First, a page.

The below reading highlights everything you need to know to set yourself up for success while out on the river targeting migratory steelhead and salmon via float fishing.

There are many ways to fish for both salmon and steelhead here in the great lakes but our preferred method is to float fish via float rod and centerpin reel. Although not the only method, the below guide will focus on float fishing.

1. Buy a Fishing License

If your new to fishing, be sure to buy a fishing license through your province or state. Ontario residents between 18 to 65 years of age need an Outdoors card and a valid fishing license at all times while out on the water. A fishing license can either be for conservation (reduced catch limits) or sport fishing (full catch limits) and is offered for either 1 or 3 years at a time. 

To learn more click the link below:

2. Read the regulations

Every year the Ontario government publishes updated fishing rules and regulations that all anglers must follow. It's important to know at all times what Zone you're fishing in along with specific rules for body of water you're fishing along with catch limits for your targeted species. When river fishing in Ontario, many tributaries open on the last Saturday in April and close on September 30th of each year. However, certain sections of rivers are open for an extended season as well as year round. Bottom line, there's no excuse to not check your local regulations before heading out!

To learn more click the link below:



3. Understanding the different seasons

Before we talk gear and setup, it's important to know the best time of year to target both salmon and steelhead.

Salmon and steelhead in the great lakes are migratory in nature, meaning they live in the great lakes when not spawning and then migrate up river during different times of year to spawn and reproduce. Starting late August to early September, Salmon will migrate from the lake to rivers and begin their spawn. All throughout the month of September and into the month of October, Salmon can be readily found in all tributaries flowing into the great lakes here in Ontario. Steelhead will begin migrating into rivers starting mid to late September to feed on salmon eggs as its a high source of protein. Then throughout all of October and into the winter months, one can target steelhead until the rivers essential freeze over. Come the spring melt, typically in March, pods of steelhead will begin to migrate up river to spawn all throughout March and April. Post spawn, steelhead are considered to be "drop-backs" as they begin to migrate down river and back to the lake. Salmon spawn in the fall and steelhead spawn in the spring as a general rule of thumb but there is always scenarios where both these fish spawn later or earlier in the year.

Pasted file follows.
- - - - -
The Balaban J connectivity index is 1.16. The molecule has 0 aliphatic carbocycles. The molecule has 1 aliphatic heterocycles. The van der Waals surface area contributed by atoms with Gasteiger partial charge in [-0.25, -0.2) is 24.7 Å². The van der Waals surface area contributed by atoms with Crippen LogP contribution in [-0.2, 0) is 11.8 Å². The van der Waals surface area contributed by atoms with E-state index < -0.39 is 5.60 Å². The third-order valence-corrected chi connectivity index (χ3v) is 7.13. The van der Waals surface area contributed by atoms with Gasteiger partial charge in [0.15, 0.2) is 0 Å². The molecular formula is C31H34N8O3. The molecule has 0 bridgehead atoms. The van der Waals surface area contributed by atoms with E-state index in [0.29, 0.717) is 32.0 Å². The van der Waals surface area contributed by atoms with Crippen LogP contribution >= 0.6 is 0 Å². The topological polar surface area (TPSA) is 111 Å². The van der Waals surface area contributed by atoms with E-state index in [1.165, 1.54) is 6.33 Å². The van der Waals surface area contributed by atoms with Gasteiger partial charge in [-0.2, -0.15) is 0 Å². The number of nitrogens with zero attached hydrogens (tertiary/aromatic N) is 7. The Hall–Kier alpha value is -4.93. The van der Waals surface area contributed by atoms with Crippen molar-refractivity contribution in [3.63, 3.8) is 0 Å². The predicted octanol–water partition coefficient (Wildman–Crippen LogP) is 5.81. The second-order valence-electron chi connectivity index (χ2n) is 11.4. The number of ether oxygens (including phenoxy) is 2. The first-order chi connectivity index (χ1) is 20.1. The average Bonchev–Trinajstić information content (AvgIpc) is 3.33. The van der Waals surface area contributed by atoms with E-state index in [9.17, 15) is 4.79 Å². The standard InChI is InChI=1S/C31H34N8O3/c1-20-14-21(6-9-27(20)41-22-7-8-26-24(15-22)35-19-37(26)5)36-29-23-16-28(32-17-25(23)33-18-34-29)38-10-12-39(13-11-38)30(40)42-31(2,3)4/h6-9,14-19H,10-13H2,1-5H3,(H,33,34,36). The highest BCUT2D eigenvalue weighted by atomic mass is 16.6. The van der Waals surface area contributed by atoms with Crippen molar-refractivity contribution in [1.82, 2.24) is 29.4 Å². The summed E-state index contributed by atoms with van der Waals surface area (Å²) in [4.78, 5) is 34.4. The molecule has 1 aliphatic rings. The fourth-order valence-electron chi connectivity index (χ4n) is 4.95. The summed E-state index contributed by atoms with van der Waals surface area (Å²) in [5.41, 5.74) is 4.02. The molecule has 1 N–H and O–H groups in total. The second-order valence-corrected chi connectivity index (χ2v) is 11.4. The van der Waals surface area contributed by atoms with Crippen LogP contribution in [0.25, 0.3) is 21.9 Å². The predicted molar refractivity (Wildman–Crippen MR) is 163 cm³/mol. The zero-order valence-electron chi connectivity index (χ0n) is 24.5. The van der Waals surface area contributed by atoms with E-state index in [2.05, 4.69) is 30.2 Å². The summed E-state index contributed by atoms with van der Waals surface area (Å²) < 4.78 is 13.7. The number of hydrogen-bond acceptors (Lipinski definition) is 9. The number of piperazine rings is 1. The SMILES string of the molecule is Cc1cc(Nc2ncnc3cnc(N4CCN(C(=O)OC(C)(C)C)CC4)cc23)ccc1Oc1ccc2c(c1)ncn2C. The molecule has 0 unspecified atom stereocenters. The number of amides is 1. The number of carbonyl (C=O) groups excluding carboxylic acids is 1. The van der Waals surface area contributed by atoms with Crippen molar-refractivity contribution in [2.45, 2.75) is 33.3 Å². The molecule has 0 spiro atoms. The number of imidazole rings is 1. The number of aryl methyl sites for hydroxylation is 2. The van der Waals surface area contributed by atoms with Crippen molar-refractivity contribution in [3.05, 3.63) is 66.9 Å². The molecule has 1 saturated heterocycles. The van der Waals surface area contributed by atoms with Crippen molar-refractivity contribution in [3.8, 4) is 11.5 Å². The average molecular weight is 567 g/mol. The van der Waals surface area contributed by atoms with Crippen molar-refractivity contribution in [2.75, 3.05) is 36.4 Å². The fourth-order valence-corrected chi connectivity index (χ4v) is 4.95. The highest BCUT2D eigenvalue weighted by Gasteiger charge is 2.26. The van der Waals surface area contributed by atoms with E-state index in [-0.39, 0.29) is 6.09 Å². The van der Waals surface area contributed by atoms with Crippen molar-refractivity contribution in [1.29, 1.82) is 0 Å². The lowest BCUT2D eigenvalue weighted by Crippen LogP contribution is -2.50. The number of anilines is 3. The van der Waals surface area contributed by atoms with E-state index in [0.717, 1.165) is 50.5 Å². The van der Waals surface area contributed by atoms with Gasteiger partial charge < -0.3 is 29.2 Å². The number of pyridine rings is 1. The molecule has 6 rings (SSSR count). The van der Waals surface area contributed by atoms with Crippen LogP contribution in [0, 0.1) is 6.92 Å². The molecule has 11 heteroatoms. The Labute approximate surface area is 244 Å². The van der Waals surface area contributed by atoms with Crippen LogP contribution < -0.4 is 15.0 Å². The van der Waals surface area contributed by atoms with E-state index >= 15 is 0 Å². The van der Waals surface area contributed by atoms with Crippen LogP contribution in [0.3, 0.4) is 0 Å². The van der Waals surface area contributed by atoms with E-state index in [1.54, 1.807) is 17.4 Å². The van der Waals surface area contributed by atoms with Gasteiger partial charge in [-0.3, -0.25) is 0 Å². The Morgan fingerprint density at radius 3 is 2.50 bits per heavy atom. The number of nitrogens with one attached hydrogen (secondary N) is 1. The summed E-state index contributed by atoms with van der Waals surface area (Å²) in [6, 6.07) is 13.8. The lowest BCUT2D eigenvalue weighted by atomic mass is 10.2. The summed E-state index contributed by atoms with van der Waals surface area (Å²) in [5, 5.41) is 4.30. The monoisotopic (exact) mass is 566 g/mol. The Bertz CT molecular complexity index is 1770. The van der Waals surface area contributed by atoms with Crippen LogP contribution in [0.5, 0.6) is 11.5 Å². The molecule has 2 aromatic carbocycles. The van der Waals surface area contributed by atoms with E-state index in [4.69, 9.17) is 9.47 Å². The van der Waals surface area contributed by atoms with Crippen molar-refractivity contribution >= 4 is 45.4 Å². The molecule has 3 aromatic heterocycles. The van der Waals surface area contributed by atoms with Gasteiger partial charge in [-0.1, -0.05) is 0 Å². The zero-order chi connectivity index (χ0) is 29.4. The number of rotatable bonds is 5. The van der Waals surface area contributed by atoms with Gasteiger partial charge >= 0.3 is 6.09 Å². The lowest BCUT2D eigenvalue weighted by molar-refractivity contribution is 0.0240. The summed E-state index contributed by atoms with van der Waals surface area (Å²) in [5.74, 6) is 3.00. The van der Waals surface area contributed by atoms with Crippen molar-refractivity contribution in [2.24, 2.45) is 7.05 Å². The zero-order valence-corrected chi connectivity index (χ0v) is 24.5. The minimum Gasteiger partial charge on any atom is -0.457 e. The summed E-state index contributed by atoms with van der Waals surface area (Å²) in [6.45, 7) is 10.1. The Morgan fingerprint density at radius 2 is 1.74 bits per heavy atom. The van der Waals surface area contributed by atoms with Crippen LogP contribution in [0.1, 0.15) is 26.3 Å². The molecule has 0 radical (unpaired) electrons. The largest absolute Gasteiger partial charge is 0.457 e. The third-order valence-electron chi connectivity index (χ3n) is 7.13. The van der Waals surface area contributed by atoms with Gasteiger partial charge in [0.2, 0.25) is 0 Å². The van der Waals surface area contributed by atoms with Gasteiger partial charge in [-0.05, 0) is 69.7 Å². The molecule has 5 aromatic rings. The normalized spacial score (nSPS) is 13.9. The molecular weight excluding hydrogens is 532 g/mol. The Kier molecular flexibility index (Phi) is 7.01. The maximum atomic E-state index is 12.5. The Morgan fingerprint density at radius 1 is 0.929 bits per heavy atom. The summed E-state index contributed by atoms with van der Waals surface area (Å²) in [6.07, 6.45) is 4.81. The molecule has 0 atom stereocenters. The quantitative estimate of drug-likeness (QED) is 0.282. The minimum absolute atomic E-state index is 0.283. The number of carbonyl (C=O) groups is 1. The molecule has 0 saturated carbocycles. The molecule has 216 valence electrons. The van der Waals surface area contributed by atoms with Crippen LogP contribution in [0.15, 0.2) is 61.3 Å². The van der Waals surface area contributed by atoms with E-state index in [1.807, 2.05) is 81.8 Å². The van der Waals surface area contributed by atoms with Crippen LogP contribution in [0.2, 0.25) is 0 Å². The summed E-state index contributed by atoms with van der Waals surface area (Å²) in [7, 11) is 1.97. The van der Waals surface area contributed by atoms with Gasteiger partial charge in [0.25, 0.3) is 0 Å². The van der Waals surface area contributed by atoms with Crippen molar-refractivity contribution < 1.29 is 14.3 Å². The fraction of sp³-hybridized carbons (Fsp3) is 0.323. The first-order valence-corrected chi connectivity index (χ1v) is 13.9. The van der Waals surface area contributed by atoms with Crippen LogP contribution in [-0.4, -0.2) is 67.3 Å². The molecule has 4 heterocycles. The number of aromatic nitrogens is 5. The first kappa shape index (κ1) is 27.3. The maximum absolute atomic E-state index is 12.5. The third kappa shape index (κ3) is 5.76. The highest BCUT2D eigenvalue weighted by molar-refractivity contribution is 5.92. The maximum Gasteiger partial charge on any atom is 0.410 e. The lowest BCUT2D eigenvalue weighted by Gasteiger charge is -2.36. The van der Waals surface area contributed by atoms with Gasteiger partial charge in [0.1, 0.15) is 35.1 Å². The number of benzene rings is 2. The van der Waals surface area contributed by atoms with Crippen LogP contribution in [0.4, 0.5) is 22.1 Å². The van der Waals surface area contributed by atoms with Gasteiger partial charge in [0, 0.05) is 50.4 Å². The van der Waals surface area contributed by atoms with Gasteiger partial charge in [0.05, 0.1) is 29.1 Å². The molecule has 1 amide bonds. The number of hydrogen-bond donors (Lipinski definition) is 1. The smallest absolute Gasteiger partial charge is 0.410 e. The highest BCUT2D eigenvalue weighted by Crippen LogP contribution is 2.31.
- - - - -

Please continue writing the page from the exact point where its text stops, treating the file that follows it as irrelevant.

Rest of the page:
4. The impact of weather

There's a saying in the fishing community, "rain drop, float drop." From our experience, this is nothing but the truth. What triggers both salmon and steelhead to migrate up river is rain. When there's enough rain to increase the water levels of a tributary, the silt run-off from the river bank will spill into the lake and trigger the fish to migrate up river to either spawn on feed - contingent on the time of year. Once you get to know the regulations and find rivers to fish, try to time and target these fish post rain fall. Your chances of success will greatly increase as fresh fish will move into the system and the water colour will be stained enough to ensure the fish can't see you or your terminal tackle.

A free resource that we use religiously is the Real-Time hydrometric data station managed by the Government of Canada. Here you can find the river you plan on fishing using the map and click on the icon to see gage water levels.

5. Rods & Reels 

For us, we thoroughly enjoy using a centrepin reel and float rod set-up to target these fish. A centrepin reel allows you to have a drag free drift and really control the speed of your float. A float rod, 11ft plus in nature, allows you to use light main line and leader by having the rod do most of the work when fighting a fish. The longer float rods absorb a ton of the impact when fighting a fish which allows for a more finesse style of fishing.


If you're just getting started, we'd recommend the following rod:. 

Raven, 13ft IM8 Reel Seat, 2 Piece

This rod is weighted for 4lb to 10lb mainline and great for all size rivers and both salmon and steelhead. A true versatile rod to have as part of your float fishing set-up.

Raven, 13.6ft IM6 Sliding Rings, 3 Piece

This rod is weighted for 4lb to 8lb mainline and great for all size rivers. The extra 6 inches of rod tip really allows anglers to use a lighter line and leader set-up to target steelhead in all types of conditions.


If you're just getting started, we'd recommend the following reels

Raven, Helix Centrepin Float Reel, 5 1/8"

This reel is a great starter reel and fairly priced. The 5 inch reel is larger in size and allows for quicker line pick-up.

Raven, Matrix XL Fully Ported Centerpin Reel, 5 1/8"

The 5 inch reel is larger in size and allows for quicker line pick-up.